The Dangers Of Snorting Valium (Diazepam Insufflation)
Medically reviewed byDebra Wallace, MA.Ed, LPCC-S, LICDC-CS
February 26, 2019
Snorting Valium (diazepam) can be dangerous as this was not the way the drug was intended to be used. The act of snorting Valium can increase the drug’s adverse side effects and potentially be life-threatening.
Snorting Valium (diazepam) can lead to many negative consequences. Possible dangers of snorting Valium may include nasal problems and increased risk of overdose, dependence, and addiction.
To snort Valium, individuals must first crush the tablet into a fine powder so that it can be inhaled. However, inhaling this powder repeatedly through the nose can cause significant damage to the lining of the nostrils and expose the nasal passageway to harmful materials.
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Increased Risk Of Overdose, Dependence, And Addiction
Because snorting Valium allows it to reach the brain more quickly, constant abuse via snorting can increase the risk of overdose, dependence, and addiction.
An individual’s chances of overdosing on Valium are higher when they snort the drug because it can be difficult to tell the amount they are taking once the tablets have been crushed into a powder. Overdose is also more likely to occur in people who combine Valium with another depressant, like alcohol or opioids.
Snorting Valium can lead to increasing the dose more frequently, which can then cause the individual to become dependent on the medication at a faster rate, compared to oral abuse. Once someone has established dependence on Valium, their body will require the drug to function normally.
Dependence is also the cornerstone of abuse transitioning into addiction. The fact that the individual’s body is now reliant on the drug means that they will not be able to stop taking it without experiencing unpleasant withdrawal symptoms. Once someone has become dependent on Valium, addiction to the drug is not far behind.
Why Do People Snort Valium (Diazepam)?
Some people report feeling the effects of Valium faster when they snort the drug instead of taking it orally. In some cases, the effects may seem more intense, but research has indicated that this may be a placebo effect, as snorting Valium may or may not allow it to break down properly.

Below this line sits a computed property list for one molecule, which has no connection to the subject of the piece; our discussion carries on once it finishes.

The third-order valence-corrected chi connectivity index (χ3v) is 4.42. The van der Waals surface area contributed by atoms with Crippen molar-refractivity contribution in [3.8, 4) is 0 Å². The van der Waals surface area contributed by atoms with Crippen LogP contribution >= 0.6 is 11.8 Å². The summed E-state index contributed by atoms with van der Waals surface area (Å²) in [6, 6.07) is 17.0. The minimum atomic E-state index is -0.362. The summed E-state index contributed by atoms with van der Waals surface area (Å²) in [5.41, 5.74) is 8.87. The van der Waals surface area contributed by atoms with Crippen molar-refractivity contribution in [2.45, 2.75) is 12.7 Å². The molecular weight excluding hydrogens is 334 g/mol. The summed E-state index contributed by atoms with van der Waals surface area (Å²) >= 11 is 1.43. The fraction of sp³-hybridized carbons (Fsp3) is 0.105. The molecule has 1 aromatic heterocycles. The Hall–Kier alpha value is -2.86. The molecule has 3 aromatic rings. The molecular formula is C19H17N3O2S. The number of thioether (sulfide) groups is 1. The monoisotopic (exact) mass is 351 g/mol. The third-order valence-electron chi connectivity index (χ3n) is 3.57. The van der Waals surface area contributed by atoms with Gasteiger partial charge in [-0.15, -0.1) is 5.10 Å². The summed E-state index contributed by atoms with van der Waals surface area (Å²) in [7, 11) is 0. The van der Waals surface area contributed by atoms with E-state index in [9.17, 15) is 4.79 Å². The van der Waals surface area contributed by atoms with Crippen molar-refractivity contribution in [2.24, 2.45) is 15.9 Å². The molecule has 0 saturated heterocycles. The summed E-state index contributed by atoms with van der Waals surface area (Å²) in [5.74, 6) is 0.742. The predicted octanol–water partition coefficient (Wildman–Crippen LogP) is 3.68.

Valium is only partially water-soluble and mostly fat-soluble. When an individual snorts the medication, some of it may be absorbed through the natural moisture of the nose, but it will not be broken down until the remainder of the drug drips into the stomach to be digested.
Possible Side Effects Of Snorting Valium (Diazepam)
There are many possible side effects of snorting Valium (diazepam). Which effects someone will experience depends on their tolerance to the drug’s effects, how long they’ve been snorting the medication, and if they are taking another substance in addition to Valium.
When someone is under the influence of large doses of Valium, they may appear drunk or uncoordinated. At high doses, benzodiazepines cause extreme drowsiness.
Other possible side effects of snorting Valium can include:
- slowed reflexes
- mood swings
- hostile and erratic behavior
Signs Someone May Be Snorting Valium (Diazepam)
If someone is suspected of snorting Valium (diazepam), they may act in certain ways that indicate this behavior.
Signs that someone may be snorting Valium include:
- white to yellowish powder on their body, clothes, or other belongings
- an excessive number of Valium prescription bottles (empty or not)
- paraphernalia used to crush and snort Valium, such as a hollow pen
- frequent runny, stuffy, or irritated nose
- lack of interest in activities or hobbies that they once found enjoyable
Treatment For Snorting Valium (Diazepam)
Many addiction treatment programs can help individuals suffering from Valium (diazepam) abuse and addiction. Once an individual has completed a medically supervised detox program, they should continue their treatment in an inpatient or outpatient setting.
After detoxing from Valium, individuals may still experience intense cravings for the drug. Inpatient treatment is a useful option for many people who need extra help in avoiding relapse. Inpatient programs provide drug-free environments and additional services to ensure a lasting recovery.Article Sources
National Center for Biotechnology Information: HHS Public Access - Inhaled vs. oral diazepam: subjective, behavioral and cognitive effects, and modestly increased abuse potential
University Of Maryland: Center for Substance Abuse Research (CESAR) - Benzodiazepines